Williams' new executive director Toto Wolff has admitted that the team would happily embrace an increase in allowed entries in a bid to ease the decision it is facing over drivers for 2013.
While it is widely believed that Bruno Senna will be ditched in favour of reserve and test driver Valtteri Bottas, Wolff continues to insist that no decision has been taken regarding next year's line-up, and the Brazilian's recent upturn in fortunes - notably his seventh-place performance in the Hungarian Grand Prix that preceded F1's summer break - has given the team a bigger headache.
“I would rather have three cars next year,” Wolff was quoted as telling Brazil's TotalRace
website, “Valtteri is a great talent and we want to keep him, but there is also an economic side."
With Senna and second-year driver Pastor Maldonado thought be contributing €10m and €30m to the team's coffers respectively, it is understandable that Wolff is keen to weigh up the financial aspect of replacing one or other, even though Bottas' involvement as third driver has brought Finnish backers on board during the course of 2012. Indeed, the boost provided by Maldonado's Venezuelan sponsors may be the only thing keeping him in the line-up, as he has again proven to be more than a little mercurial this season. His sublime victory from an assumed pole in Spain has not been followed by a single scoring finish, while high-profile accidents at various points during the weekends in Monaco, Canada and Valencia have now been followed by an embarrassing gaffe during a demo run in his native Caracas which damaged his car beyond the time available for repair.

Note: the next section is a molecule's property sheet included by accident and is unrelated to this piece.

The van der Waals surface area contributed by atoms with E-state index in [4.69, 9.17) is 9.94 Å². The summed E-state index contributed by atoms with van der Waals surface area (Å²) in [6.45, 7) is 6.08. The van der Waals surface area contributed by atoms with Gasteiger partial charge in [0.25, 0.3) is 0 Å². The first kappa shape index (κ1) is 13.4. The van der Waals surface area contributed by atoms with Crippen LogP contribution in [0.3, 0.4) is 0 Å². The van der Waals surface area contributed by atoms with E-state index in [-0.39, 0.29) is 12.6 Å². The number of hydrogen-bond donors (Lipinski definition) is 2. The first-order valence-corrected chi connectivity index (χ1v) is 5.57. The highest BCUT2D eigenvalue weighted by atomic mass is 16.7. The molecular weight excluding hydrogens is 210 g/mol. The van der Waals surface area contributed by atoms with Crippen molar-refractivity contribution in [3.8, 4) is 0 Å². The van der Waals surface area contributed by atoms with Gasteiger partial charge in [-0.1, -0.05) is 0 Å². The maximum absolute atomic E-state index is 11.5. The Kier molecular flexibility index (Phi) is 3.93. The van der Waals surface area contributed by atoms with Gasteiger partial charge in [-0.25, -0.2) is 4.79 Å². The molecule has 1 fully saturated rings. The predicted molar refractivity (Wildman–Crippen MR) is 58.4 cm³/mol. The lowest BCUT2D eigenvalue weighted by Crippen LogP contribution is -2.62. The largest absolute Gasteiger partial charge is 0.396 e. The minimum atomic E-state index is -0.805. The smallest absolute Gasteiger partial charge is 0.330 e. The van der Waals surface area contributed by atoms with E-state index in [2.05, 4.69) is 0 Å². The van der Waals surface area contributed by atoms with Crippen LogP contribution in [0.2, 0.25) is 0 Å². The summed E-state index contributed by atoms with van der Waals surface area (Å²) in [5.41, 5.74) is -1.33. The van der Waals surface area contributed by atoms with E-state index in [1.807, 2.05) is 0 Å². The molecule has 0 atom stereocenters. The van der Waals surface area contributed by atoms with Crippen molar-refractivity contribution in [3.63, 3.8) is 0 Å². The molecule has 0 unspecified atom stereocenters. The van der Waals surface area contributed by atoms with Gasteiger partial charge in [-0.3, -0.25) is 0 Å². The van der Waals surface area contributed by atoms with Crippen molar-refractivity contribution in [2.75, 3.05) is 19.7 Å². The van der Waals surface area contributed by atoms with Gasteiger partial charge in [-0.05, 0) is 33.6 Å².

On the other hand, meanwhile, Senna has begun to create a positive impression on Wolff, particularly given that he has been the one to give up his seat in FP1 so that Bottas can gain experience. Wolff has already distanced himself from talks between the Finn and the team, given that he is a known investor in Bottas' career, but admits that Senna has brought a lot to Williams this year.
“I am impressed with Bruno,” he said, “He is not only an intelligent and sensitive driver, he also learns quickly. Our concern is to support him in the best way possible, knowing that he has lacked some practice on the Fridays. He has had good moments and days when things have not worked but, in Hungary, everything worked very well and I hope it was the beginning of many good weekends from now on."
While Wolff concedes that Bottas has 'been doing free practice, but racing is something completely different', the Finn is clearly attuned to the need to keep his employer sweet, recently commenting that he has been impressed by the current car.
“I think that we were really unlucky in the results of the last races,” the 22-year old told Brazil's Globo Esporte
, “We should have more points. The car has more pace than it has seemed, [and] we're definitively developing and understanding [it] much more since the beginning of the year. The direction has been right all of the time. Of course, the other teams have developed as well but, if we keep up the good work, even if all the others continue to develop, we can get some good points.”
Williams is currently seventh in the constructors' race, with Maldonado's Barcelona victory contributing 25 points to the tally - and the bulk of his personal 29-point haul. Senna, meanwhile, has closed the gap on his team-mate to just five points after posting his sixth scoring finish of the season - compared to Maldonado's two - at the Hungaroring.